"BenQ V2400 Eco"
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CNET First Look
CNET First Look
BenQ V2400 Eco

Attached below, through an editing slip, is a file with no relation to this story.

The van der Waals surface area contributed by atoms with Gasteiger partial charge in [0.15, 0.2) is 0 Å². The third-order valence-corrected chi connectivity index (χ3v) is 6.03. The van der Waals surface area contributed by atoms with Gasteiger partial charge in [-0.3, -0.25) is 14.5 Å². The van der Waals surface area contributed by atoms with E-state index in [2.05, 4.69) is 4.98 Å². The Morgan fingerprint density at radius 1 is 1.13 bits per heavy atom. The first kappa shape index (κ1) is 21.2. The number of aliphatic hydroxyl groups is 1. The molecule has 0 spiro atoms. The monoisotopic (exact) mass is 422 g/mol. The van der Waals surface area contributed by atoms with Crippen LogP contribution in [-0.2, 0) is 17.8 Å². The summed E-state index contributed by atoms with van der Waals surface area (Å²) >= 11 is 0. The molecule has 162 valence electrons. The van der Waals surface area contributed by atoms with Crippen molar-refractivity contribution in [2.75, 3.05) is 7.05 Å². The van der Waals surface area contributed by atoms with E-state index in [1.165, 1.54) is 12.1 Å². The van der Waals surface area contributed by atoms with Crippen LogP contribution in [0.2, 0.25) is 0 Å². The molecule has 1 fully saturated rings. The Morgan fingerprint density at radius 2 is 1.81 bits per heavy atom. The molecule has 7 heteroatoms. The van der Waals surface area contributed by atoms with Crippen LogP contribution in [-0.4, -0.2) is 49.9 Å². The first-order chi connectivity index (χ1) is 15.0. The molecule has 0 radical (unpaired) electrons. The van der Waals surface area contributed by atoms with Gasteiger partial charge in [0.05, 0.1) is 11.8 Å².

>> Eric Franklin: Hi, everyone. This is Eric Franklin from cnet.com, and today we're taking a first look at the BenQ V2400 Eco. Right off the bat you're going to notice something a little different about the BenQ its stark white chassis which includes a white power cord and a mostly white VGA cable. However, for today's purposes we're using a black HDMI cable to do the demo. You may also notice that although the panel is thin, it's not nearly as thin as the current king of LED monitors the Samsung XL2370. One place the display is thin, however, is in its adjustability options. Huh? No? Forget it, move on. The screen height isn't adjustable and there isn't a screen rotation or pivot option. All you can do is this 20degree back tilt. The 23inch 16:9 1920 by 1080 display includes a wide footstand that wobbles considerably when pushed. On the top of the footstand is a small round pocket that looks like a cup holder. In it is this plastic green grass BenQ has placed inside. BenQ says this spot is perfect for small keepsakes or mini plant pot. However, we don't advise you planting anything that would require water into a monitor you just paid good money for. Video connection options are limited to VGA and HDMI, and as I said before there is no HDMI cable included. The monitor includes a headphone jack, however. The onscreen display is robust with many useful options including six presets. Our biggest [inaudible] point, however, was with the monitor's relatively low maximum brightness especially when you compare it to the Samsung. Sidebyside the BenQ looks dim in comparison. As a result colors in movies didn't have the same pop as they did on the XL2370. Games showed no sign of input lag or streaking or ghosting during fast movement. We found that the standard preset was the best all around setting for games. The game preset's picture is over tuned to the point that the polygonal models show more aliasing than when in standard mode. Again, like in movies, colors in games didn't have the same pop as they did on the XL2370. The BenQ uses a TN panel and when viewed from the sides or bottom, we perceived the screen to darken at about four inches off from center. And we noticed that when viewing the screen from the left, right, or top the display darkened and the color shifted quicker than when viewing the same picture on the Samsung XL2370. In power consumption test, the BenQ costs about $7 per year to run compared with the XL2370's $10 per year and the Dell SP2309W's $13 per year. With the Samsung SyncMaster XL2370 available for about $300, there's really simply no good reason to purchase the BenQ V2400 Eco which retails for about $50 more. The Samsung has better overall performance facilitated by its wider viewing angle and brighter screen. While not a bad monitor by any stretch, the V2400 Eco just can't compete with the best LED monitor out there. Once again, this is Eric Franklin, and this has been the first look at the BenQ V2400.
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